On July 2, 1881 President Garfield was shot in a train station as he was on his way home to visit his wife and children. Although badly wounded he clung to life for some 80 days before he finally died. It is this period of time that is perhaps of the most interest in this meticulously researched book. At that time the President had no bodyguards of any kind and traveled in the same manner as everyone else. This made him easy prey for Charles J. Guiteau, a deranged individual who thought he would become a hero by assassinating the President. Guiteau had for years believed he should have a high office in government, even the Presidency, and had become well known by hanging out around the White House and demanding an appointment. Guiteau had borrowed $15 to buy a .44 caliber revolver and, as he had never before owned or even fired a gun, practiced with it before shooting the President. Guiteau was immediately captured and placed in jail. There were calls for a lynching, on at least two occasions he was shot at, and troops had to be called out to protect him. Soon after Garfield’s death he was given a jury trial, pleaded insanity, and even though everyone knew he was insane, he was found guilty and hanged.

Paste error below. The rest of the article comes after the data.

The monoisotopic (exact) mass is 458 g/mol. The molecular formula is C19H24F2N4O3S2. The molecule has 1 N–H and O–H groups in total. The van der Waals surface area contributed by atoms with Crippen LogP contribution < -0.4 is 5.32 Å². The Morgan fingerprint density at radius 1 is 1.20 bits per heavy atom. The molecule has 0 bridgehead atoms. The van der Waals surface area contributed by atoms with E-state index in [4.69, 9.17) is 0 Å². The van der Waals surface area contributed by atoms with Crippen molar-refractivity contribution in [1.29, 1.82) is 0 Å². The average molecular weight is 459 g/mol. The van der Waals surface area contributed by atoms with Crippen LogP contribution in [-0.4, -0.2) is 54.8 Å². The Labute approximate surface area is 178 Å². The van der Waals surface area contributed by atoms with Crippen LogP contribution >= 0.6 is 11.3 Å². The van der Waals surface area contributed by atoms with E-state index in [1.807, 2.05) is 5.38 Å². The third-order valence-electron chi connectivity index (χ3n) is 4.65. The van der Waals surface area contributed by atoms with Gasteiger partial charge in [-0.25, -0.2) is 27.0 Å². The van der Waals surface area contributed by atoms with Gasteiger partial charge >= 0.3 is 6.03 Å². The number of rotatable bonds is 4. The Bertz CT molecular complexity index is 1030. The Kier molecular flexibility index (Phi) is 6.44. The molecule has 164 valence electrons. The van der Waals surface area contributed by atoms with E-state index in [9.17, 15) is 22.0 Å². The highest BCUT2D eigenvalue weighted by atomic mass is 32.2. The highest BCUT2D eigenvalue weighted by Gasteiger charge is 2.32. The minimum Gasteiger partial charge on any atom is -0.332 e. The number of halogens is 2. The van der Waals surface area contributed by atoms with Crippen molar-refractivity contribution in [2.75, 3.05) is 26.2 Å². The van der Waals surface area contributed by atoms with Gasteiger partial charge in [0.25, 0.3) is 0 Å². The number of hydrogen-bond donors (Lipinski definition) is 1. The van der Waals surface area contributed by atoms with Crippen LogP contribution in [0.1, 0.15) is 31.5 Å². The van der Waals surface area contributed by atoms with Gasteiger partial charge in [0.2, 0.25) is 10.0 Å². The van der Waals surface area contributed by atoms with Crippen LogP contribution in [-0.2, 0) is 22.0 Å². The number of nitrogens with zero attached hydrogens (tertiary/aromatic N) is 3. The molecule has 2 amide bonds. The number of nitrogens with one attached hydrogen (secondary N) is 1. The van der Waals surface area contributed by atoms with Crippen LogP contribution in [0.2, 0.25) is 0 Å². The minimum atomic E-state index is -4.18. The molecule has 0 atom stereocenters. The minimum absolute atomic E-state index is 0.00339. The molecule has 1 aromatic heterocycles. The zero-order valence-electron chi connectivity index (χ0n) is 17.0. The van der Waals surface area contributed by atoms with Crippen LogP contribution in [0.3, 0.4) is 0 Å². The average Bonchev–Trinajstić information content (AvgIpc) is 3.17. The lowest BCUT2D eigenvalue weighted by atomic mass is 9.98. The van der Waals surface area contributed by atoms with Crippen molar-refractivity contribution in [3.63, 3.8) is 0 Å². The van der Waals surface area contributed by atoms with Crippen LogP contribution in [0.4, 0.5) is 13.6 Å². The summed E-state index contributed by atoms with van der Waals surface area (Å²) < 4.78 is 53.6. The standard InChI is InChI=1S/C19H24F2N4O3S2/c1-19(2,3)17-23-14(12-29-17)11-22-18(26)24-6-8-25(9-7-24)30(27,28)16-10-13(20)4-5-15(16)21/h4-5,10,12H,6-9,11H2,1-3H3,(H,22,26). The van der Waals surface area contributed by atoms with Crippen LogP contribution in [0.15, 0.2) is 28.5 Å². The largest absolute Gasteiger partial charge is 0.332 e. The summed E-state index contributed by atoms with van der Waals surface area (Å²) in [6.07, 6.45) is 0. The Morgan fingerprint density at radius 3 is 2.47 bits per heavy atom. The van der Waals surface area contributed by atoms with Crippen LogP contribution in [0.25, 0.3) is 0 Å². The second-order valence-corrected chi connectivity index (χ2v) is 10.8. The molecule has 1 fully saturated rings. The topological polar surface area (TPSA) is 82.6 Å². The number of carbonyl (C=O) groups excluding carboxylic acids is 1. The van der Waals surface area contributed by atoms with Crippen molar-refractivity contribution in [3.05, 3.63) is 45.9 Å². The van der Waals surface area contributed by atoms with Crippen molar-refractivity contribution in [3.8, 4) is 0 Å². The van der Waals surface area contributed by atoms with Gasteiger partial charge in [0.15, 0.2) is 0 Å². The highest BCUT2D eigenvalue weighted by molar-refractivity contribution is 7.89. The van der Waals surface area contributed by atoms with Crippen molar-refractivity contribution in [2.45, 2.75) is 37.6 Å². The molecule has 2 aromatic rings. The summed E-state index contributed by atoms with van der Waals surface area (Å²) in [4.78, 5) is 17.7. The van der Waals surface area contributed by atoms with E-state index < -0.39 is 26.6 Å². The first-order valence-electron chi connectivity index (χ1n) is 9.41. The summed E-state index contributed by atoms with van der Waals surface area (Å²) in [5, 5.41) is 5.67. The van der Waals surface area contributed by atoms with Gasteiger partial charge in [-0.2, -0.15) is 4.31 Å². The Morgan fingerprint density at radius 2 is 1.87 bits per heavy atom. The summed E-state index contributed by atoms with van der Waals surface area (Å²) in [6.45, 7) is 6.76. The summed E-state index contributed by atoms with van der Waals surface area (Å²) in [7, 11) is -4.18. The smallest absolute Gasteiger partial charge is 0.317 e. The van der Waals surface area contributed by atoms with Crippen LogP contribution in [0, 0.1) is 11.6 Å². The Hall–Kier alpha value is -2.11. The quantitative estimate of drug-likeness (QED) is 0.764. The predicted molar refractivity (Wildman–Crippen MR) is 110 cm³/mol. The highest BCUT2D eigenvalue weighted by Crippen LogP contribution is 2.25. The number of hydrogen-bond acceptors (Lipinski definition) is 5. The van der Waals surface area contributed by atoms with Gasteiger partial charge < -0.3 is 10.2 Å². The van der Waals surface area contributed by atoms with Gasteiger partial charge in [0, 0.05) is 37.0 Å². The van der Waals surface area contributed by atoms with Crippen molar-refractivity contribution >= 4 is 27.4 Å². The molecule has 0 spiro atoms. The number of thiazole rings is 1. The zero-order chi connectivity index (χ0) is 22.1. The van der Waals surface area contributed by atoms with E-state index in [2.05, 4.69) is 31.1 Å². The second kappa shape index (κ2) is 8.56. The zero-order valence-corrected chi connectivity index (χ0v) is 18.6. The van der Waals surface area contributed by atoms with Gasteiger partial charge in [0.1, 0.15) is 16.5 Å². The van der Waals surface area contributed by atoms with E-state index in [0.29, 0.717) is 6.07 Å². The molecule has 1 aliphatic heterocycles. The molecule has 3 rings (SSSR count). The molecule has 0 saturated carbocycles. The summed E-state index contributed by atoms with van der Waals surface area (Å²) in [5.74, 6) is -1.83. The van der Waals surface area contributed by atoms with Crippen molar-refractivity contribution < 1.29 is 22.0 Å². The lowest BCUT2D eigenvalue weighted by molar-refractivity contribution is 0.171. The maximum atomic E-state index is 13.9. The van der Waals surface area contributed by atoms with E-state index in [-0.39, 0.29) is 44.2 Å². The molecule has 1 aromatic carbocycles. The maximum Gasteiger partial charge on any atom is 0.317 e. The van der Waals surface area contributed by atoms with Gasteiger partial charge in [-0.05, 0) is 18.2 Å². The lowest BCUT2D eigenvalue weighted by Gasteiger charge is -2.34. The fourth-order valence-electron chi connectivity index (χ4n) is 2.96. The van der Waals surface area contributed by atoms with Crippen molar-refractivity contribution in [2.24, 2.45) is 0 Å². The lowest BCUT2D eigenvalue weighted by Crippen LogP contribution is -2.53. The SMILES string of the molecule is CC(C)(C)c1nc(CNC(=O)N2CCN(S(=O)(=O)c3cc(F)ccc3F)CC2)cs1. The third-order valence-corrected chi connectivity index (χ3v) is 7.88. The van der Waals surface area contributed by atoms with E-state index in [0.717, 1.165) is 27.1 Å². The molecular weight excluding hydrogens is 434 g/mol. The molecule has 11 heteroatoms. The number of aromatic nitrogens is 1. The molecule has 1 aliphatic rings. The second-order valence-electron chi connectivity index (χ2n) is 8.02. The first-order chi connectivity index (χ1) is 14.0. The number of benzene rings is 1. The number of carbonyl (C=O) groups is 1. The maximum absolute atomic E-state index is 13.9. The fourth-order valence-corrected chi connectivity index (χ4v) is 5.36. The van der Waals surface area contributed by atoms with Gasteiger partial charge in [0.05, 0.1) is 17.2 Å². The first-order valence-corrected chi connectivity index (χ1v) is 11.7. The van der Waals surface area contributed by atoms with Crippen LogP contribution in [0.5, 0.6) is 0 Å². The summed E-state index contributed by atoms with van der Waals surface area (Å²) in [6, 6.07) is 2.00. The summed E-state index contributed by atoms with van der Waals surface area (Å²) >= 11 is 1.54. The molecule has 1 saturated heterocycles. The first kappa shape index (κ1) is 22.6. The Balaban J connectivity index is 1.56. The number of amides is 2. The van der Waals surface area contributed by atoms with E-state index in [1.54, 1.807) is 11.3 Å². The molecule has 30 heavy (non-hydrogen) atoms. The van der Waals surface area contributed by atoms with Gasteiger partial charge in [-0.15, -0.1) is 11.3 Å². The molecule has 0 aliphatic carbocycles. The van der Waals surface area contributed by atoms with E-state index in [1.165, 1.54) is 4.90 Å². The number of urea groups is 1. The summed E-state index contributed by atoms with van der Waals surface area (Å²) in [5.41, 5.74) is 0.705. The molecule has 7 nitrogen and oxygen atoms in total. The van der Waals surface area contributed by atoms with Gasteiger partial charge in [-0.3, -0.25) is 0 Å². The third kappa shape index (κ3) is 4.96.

The medical attention he was given is largely the focus of Millard’s book. The President did not have a doctor, nor had any provision ever been made for something of this nature. Although Joseph Lister had discovered and was promoting antisepsis (preventing infection by destroying germs) there was much resistance to this on the part of the medical profession that did not at the time necessarily believe there even were germs and rather arrogantly (as was their professional wont) believed their traditional practices were perfectly sufficient. Thus as Garfield lay on the dirty floor of the train depot, and more than one doctor looked at him, following their usual procedure one or more of them stuck their finger in the gunshot wound, and later used probes to poke around in the wound to find the bullet. The wounded man was carried out on a dirty mattress and taken to the White House that was itself little more than a rotting structure at that time. One doctor appointed himself to be in full charge of caring for the President and did, apparently, gave him what was considered the best treatment he could while relegating other doctors to positions of relative insignificance. It looked for a time that Garfield would survive, and although he was in acute pain most of the time, he apparently remained cheerful until the end. The doctor poked an probed but could not locate the bullet which he believed was lodged in the President’s right side. Alexander Graham Bell, the inventor, worked feverishly day and night to produce a metal detector that might help. On the first try Bell made a mistake in hooking up his new invention, he then perfected it so that he knew it would work, but on his second try the doctor insisted he look for the bullet only on the President’s right side where he was convinced it would be found. Bell never had another chance as the President died before he had another opportunity. The invention was a success and was used for years in such cases.